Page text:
While the C&I and SHS segments have monopolized the African solar headlines over the past few months, June 2021 has seen an unprecedented series of large-scale projects being commissioned, awarded and/or confirmed.
Since June 1st 2021, projects totaling 1,879MW have made significant progress in their respective development stage (commissioning, construction, award, financing, tender launch and licences granted). A list of all these projects can be found at the bottom of this article.
The rise of large-scale solar+storage
The largest project of the past few weeks is the Kenhardt project awarded to Scatec Solar in the South African Risk Mitigation tender (RMIPPP). This first-of-its-kind tender open to all technologies (excluding coal) aimed at bringing a solution to South Africa’s recurring load shedding and power outages issues by providing dispatchable power, Scatec won this tender by proposing a combination of 540MW of PV and 1,140MWh of storage.
Several other solar+storage projects have made the headlines. AFSIA Member GreenYellow and their partner Axian Group have started the construction of the expansion of the Ambotalampy solar project in Madagascar. The 20 MWp commissioned in 2018 will now welcome an additional 20MWp and 5MWh of storage to provide grid-stability features.
In Mozambique, the Cuamba solar plant, developed by Globeleq and financed by AFSIA Member InfraCo, has also started construction. This project will consist of 19MWp of PV and 2MW/7MWh of storage.
The last noteworthy project has been built in Somaliland’s main sea port Berbera. German DHYBRID has worked with local authorities to install 2 projects totaling 8MW and 2MWh of storage.
Many more solar+storage are at different stages of development across the continent, some bolstering impressively large storage capacities. Equipment manufacturers have also understood this industry evolution and a growing number are now offering complete solutions, as is the case for AFSIA Members JinkoSolar and Huawei, now also offering storage solutions on top of their respective traditional range of solar modules and inverters. With the increasing affordability of storage, the future of solar looks undeniably linked with storage, and this is great news for Africa.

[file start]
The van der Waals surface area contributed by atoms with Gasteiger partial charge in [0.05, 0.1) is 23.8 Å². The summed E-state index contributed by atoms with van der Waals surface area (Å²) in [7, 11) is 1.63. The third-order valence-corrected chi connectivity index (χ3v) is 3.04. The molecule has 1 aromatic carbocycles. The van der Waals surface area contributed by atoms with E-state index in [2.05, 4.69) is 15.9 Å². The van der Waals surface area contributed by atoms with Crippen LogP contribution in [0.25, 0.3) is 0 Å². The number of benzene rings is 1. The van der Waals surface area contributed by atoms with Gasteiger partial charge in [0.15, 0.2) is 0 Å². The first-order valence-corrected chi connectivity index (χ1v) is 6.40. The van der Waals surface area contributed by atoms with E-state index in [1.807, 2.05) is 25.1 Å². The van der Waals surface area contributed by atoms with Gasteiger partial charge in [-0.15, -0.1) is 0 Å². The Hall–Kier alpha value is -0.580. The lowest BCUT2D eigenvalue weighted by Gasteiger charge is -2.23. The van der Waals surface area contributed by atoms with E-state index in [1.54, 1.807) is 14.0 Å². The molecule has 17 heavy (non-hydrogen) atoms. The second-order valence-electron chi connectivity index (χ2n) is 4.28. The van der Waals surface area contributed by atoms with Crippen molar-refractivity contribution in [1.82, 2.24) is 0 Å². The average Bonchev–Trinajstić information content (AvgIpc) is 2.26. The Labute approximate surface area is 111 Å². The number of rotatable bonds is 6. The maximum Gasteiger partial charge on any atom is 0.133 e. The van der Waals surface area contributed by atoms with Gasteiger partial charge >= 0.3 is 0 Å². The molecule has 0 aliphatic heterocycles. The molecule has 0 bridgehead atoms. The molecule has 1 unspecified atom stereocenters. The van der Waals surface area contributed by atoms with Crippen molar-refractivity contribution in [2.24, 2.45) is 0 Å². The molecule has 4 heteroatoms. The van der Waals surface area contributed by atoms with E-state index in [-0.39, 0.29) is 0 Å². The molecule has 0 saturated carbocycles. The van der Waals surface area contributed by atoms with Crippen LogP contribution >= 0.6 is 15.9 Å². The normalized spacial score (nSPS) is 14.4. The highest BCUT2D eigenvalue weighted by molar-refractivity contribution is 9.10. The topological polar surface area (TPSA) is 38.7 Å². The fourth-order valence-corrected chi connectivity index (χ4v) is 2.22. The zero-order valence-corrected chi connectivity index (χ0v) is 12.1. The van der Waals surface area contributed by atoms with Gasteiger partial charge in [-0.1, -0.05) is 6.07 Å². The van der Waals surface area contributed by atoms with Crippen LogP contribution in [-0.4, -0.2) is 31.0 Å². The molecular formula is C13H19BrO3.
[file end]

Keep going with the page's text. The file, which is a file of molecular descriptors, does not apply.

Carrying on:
IFC’s Scaling Solar making a strong come-back
In 2016 IFC made a strong move to support large-scale solar in Africa with the launch of Scaling Solar in Zambia and the record-breaking tender results and speed. The expectation was then to see this model, greatly enhancing project development and bankability, be replicated in many African countries. The next target country for Scaling Solar was then Ethiopia with several 100s of MW being planned. But this Scaling Solar initiative in Ethiopia ultimately did not go through and this left many observers wondering about the future of IFC’s initiative.
But 2021 is undeniably the year of Scaling Solar’s comeback on the front scene. The IFC team has indeed signed agreements with 3 African nations to quickly fast forward their national power generation capacity increase. Niger has just started its Scaling Solar journey and plans to add 50MW of PV to the national grid. Togo and Cote d’Ivoire are one step further already, with pre-qualification already launched. Cote d’Ivoire plans to add a total capacity of 60MW built across 2 sites (Laboa and Touba). And for Togo, Scaling Solar seems to be 1 additional way of achieving the country’s ambitious (yet delivered on!) solar appetite. After the 50MW Blitta project being commissioned in June, Togo now plans to add 60MWac in Salimde and 80MWac in Awandjelo.
The beginning of a bright solar era in Botswana
There has been a little bit of a love-hate relationship between Botswana and solar over the past decade. BPC, the national utility, has flirted with international IPPs for many years by floating a 100MW Expression of Interest on an annual basis, without ever following up on it (close to 200 IPPs had expressed interest). This may have led to some business developer’s fatigue and demotivation about Botswana.
But the country has surprised the industry in late 2020 by launching the Rooftop Solar Program which is effectively a net-metering + FiT scheme. Very few African countries offer net-metering, let alone FiTs. In its first year, the program will allow for 10MW to be installed under the scheme (8MW for C&I and 2MW for residential). And expectations are that this capacity will be increased in the years to come. A few weeks after the program launch, grid prices were increased by 22%, which has spurred many electricity consumers to seriously start considering going solar. These 2 elements will definitely play a key role in the creation of a solid solar ecosystem in Botswana for the years to come.